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GSD: Round 3

NO WRITER ATTRIBUTED

THE Graduate School of Design continues to shudder through the 1971-72 academic year. Despite last month's dismissal of grievances brought by three senior GSD professors against Dean Maurice D. Kilbridge, factionalism within the School has scarcely subsided. Continued chicanery in the two-year appeal proceeding of Chester W. Hartman '57--which reached a new nadir last week when the administration admitted it had violated its own ground rules in selecting a committee to hear his appeal and said it would start again from scratch--was matched by the mishandling of the appeal case of another assistant professor, Eliahu Romanoff. Equally dismaying, Kilbridge and his administration have continued to display an insensitivity to problems of the School and the need for open discussion of the issues current at the GSD.

The Hartman case probably shows the Design School at its wrongheaded worst. It is inherently unjust to have one party to a dispute select the committee to adjudicate that dispute; but beyond this, the GSD administration--charged with choosing Hartman's review committee--now concedes to breaking the ground rules for selecting that committee. And the ad hoc procedures it designed last May became necessary after the original grievance procedures--embodied in the Rogers Motion of May 1970--proved unworkable.

Under the adhoc procedures, Hartman was guaranteed the right to submit additional names to a GSD list of nominees for his review committee; he was also told that the review process would begin anew if a committee could not be formed from a preferential list of 20 names. But the GSD abrogated these rights previously guaranteed, and then had the audacity to present Hartman with a five-man committee with the expectation that he would readily relinquish his rights. Hartman called their conduct a new "idiocy." We agree.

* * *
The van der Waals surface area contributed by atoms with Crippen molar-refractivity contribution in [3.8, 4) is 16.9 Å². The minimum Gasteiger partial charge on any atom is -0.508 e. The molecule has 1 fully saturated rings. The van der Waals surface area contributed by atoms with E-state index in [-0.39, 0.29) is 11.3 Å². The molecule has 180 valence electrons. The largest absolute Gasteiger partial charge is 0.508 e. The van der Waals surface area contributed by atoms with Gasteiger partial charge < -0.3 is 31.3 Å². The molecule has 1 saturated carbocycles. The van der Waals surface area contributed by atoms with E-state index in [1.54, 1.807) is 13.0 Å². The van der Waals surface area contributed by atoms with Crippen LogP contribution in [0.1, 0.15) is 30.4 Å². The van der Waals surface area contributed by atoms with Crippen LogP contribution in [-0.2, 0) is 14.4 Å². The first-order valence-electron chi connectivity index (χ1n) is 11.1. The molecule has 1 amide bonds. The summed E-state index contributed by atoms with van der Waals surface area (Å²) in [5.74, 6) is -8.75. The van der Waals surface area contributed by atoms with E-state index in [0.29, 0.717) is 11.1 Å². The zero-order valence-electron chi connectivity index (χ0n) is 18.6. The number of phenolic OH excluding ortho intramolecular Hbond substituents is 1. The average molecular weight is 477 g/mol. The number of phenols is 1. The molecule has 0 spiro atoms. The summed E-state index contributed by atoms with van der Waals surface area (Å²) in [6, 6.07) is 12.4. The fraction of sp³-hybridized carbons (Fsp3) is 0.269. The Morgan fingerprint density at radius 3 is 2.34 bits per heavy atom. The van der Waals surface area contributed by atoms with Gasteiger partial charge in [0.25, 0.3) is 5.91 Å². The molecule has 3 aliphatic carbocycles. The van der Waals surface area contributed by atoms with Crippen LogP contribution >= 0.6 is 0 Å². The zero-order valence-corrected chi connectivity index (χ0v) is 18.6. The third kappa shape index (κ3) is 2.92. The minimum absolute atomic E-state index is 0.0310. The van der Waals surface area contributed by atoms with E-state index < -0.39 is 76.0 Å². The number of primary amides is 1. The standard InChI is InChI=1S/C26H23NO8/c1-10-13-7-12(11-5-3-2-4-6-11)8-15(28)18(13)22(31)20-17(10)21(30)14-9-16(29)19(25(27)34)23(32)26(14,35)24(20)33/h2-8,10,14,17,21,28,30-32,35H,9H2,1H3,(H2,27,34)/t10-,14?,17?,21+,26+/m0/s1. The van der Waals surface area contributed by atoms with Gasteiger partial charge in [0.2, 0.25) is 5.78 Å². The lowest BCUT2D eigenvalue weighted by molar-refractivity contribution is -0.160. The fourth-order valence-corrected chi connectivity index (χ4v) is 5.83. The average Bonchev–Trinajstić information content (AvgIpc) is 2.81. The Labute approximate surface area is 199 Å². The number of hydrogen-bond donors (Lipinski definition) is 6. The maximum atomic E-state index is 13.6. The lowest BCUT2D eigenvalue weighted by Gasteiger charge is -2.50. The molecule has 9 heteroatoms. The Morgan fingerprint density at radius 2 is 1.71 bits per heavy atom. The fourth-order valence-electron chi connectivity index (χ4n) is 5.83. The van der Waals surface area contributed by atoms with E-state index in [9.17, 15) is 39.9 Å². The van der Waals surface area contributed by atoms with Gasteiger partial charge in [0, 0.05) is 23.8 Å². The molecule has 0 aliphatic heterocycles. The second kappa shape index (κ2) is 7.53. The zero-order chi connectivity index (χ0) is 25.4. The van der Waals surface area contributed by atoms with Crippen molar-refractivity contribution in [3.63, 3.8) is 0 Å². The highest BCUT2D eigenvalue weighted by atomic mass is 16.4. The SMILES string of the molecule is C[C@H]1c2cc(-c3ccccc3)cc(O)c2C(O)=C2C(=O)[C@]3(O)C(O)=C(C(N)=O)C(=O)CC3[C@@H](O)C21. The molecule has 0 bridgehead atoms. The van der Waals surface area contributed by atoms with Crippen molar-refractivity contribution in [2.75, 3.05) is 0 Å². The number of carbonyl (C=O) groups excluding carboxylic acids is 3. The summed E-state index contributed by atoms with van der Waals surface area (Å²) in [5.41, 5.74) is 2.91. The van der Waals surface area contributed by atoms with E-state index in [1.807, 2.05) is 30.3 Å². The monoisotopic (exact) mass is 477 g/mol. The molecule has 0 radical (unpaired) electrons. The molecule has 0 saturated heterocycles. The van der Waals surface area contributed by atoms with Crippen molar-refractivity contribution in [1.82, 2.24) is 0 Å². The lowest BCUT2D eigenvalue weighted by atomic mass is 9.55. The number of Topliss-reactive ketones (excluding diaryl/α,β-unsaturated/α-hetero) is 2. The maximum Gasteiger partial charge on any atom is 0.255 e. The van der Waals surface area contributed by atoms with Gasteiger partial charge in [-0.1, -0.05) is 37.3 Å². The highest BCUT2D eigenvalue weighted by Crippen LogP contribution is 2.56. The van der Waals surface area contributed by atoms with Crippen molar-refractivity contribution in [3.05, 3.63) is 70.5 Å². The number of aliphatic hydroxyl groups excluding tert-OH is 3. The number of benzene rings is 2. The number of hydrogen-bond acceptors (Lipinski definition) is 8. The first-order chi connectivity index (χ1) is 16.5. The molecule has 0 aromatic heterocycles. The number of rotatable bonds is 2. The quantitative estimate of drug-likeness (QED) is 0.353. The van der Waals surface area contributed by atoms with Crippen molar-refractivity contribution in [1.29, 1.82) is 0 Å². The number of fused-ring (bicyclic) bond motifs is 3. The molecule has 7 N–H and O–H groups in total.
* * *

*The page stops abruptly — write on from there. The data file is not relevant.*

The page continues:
Two years of maneuvering at the GSD has now failed to produce a single name for Hartman's review committee. Two years is more than enough to demonstrate that the School is unwilling or incapable of establishing an impartial review committee to hear Hartman's appeal. This latest episode makes it even less likely that responsible faculty members will agree to serve on a GSD-governed review committee. The School should recognize its failure and transfer all responsibility for the Hartman review to an neutral third party amenable both to Hartman and the administration. Perhaps then Hartman's substantive charges that personal and political considerations prompted the termination of his contract in 1970 can finally be heard by the community.